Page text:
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ERIC Number: EJ1150318
Record Type: Journal
Publication Date: 2017-Aug
Pages: 17
Abstractor: As Provided
ISBN: N/A
ISSN: ISSN-1072-0502
EISSN: N/A
Synaptically Driven Phosphorylation of Ribosomal Protein S6 Is Differentially Regulated at Active Synapses versus Dendrites and Cell Bodies by MAPK and PI3K/mTOR Signaling Pathways
Pirbhoy, Patricia Salgado; Farris, Shannon; Steward, Oswald
Learning & Memory, v24 n8 p341-357 Aug 2017
High-frequency stimulation of the medial perforant path triggers robust phosphorylation of ribosomal protein S6 (rpS6) in activated dendritic domains and granule cell bodies. Here we dissect the signaling pathways responsible for synaptically driven rpS6 phosphorylation in the dentate gyrus using pharmacological agents to inhibit PI3-kinase/mTOR and MAPK/ERK-dependent kinases. Using phospho-specific antibodies for rpS6 at different sites (ser235/236 versus ser240/244), we show that delivery of the PI3-kinase inhibitor, wortmannin, decreased rpS6 phosphorylation throughout the somatodendritic compartment (granule cell layer, inner molecular layer, outer molecular layer), especially in granule cell bodies while sparing phosphorylation at activated synapses (middle molecular layer). In contrast, delivery of U0126, an MEK inhibitor, attenuated rpS6 phosphorylation specifically in the dendritic laminae leaving phosphorylation in the granule cell bodies intact. Delivery of the mTOR inhibitor, rapamycin, abolished activation of rpS6 phosphorylation in granule cell bodies and dendrites, whereas delivery of a selective S6K1 inhibitor, PF4708671, or RSK inhibitor, SL0101-1, attenuated rpS6 phosphorylation throughout the postsynaptic cell. These results reveal that MAPK/ERK-dependent signaling is predominately responsible for the selective induction of rpS6 phosphorylation at active synapses. In contrast, PI3-kinase/mTOR-dependent signaling induces rpS6 phosphorylation throughout the somatodendritic compartment but plays a minimal role at active synapses. Collectively, these results suggest a potential mechanism by which PI3-kinase/mTOR and MAPK/ERK pathways regulate translation at specific subcellular compartments in response to synaptic activity.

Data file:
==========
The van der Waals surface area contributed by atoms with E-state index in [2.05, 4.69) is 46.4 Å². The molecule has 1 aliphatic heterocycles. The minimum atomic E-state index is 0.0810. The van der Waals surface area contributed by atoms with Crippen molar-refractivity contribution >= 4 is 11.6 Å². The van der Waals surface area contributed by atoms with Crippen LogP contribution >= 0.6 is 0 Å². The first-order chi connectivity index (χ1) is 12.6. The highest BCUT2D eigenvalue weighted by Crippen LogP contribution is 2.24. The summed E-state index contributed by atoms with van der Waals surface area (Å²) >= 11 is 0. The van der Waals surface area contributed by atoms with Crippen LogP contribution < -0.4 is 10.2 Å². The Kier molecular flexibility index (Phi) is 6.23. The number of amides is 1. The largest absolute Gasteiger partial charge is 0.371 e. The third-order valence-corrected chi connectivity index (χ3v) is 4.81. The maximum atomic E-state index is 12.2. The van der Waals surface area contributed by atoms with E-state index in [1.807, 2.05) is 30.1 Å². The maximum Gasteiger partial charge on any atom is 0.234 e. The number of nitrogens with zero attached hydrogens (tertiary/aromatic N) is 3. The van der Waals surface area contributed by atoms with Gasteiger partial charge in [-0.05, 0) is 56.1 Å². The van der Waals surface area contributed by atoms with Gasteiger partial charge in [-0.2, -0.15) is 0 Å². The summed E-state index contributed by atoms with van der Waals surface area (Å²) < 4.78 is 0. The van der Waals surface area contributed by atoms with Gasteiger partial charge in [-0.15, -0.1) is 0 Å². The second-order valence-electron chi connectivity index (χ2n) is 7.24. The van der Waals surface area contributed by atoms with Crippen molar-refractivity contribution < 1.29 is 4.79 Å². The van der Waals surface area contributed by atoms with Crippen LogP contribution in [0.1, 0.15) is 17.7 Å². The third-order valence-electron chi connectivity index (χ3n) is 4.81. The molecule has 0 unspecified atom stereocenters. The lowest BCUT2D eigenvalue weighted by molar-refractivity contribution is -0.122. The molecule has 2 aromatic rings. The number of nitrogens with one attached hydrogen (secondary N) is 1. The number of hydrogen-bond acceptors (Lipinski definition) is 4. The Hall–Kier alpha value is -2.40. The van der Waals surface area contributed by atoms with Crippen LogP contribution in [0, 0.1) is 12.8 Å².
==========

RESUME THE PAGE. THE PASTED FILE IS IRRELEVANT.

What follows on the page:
Cold Spring Harbor Laboratory Press. 500 Sunnyside Boulevard, Woodbury, NY 11797-2924. Tel: 800-843-4388; Tel: 516-367-8800; Fax: 516-422-4097; e-mail: cshpres@cshl.edu; Web site: http://learnmem.cshlp.org
Publication Type: Journal Articles; Reports - Research
Education Level: N/A
Audience: N/A
Language: English
Sponsor: N/A
Authoring Institution: N/A
Grant or Contract Numbers: N/A